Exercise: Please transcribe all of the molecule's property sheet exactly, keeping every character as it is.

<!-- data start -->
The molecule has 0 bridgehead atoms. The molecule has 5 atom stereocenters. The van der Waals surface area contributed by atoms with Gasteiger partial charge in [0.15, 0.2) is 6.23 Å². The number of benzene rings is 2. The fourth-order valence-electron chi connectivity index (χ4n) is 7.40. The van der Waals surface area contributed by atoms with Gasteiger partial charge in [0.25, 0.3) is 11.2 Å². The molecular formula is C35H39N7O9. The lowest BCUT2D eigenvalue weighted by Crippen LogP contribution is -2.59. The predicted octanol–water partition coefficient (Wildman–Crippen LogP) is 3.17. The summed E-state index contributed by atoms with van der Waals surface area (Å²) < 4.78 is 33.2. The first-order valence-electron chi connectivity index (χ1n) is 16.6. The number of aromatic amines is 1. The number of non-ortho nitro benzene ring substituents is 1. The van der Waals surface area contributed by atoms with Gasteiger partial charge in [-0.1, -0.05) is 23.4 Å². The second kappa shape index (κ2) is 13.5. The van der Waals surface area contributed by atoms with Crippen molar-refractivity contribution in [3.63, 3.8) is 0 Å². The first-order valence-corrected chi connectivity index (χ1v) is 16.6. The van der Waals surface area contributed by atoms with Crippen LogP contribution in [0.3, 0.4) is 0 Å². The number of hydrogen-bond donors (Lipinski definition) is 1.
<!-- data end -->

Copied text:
The molecule has 0 bridgehead atoms. The molecule has 5 atom stereocenters. The van der Waals surface area contributed by atoms with Gasteiger partial charge in [0.15, 0.2) is 6.23 Å². The number of benzene rings is 2. The fourth-order valence-electron chi connectivity index (χ4n) is 7.40. The van der Waals surface area contributed by atoms with Gasteiger partial charge in [0.25, 0.3) is 11.2 Å². The molecular formula is C35H39N7O9. The lowest BCUT2D eigenvalue weighted by Crippen LogP contribution is -2.59. The predicted octanol–water partition coefficient (Wildman–Crippen LogP) is 3.17. The summed E-state index contributed by atoms with van der Waals surface area (Å²) < 4.78 is 33.2. The first-order valence-electron chi connectivity index (χ1n) is 16.6. The number of aromatic amines is 1. The number of non-ortho nitro benzene ring substituents is 1. The van der Waals surface area contributed by atoms with Gasteiger partial charge in [-0.1, -0.05) is 23.4 Å². The second kappa shape index (κ2) is 13.5. The van der Waals surface area contributed by atoms with Crippen molar-refractivity contribution in [3.63, 3.8) is 0 Å². The first-order valence-corrected chi connectivity index (χ1v) is 16.6. The van der Waals surface area contributed by atoms with Crippen LogP contribution in [0.3, 0.4) is 0 Å². The number of hydrogen-bond donors (Lipinski definition) is 1.